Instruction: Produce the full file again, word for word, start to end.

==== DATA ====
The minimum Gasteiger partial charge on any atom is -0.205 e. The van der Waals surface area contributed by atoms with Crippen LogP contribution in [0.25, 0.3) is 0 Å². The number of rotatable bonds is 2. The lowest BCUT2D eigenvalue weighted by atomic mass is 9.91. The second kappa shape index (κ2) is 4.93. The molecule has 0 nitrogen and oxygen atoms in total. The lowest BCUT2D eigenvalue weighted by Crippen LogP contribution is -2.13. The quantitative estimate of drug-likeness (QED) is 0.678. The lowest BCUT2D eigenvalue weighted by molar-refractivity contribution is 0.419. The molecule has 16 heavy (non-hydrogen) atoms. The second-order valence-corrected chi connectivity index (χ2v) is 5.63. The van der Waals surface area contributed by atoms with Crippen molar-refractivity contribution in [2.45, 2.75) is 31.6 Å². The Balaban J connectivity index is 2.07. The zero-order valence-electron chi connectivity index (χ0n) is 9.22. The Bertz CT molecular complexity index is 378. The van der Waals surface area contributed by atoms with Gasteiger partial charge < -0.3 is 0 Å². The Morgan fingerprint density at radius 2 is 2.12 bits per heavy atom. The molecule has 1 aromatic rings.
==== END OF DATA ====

The minimum Gasteiger partial charge on any atom is -0.205 e. The van der Waals surface area contributed by atoms with Crippen LogP contribution in [0.25, 0.3) is 0 Å². The number of rotatable bonds is 2. The lowest BCUT2D eigenvalue weighted by atomic mass is 9.91. The second kappa shape index (κ2) is 4.93. The molecule has 0 nitrogen and oxygen atoms in total. The lowest BCUT2D eigenvalue weighted by Crippen LogP contribution is -2.13. The quantitative estimate of drug-likeness (QED) is 0.678. The lowest BCUT2D eigenvalue weighted by molar-refractivity contribution is 0.419. The molecule has 16 heavy (non-hydrogen) atoms. The second-order valence-corrected chi connectivity index (χ2v) is 5.63. The van der Waals surface area contributed by atoms with Crippen molar-refractivity contribution in [2.45, 2.75) is 31.6 Å². The Balaban J connectivity index is 2.07. The zero-order valence-electron chi connectivity index (χ0n) is 9.22. The Bertz CT molecular complexity index is 378. The van der Waals surface area contributed by atoms with Gasteiger partial charge < -0.3 is 0 Å². The Morgan fingerprint density at radius 2 is 2.12 bits per heavy atom. The molecule has 1 aromatic rings.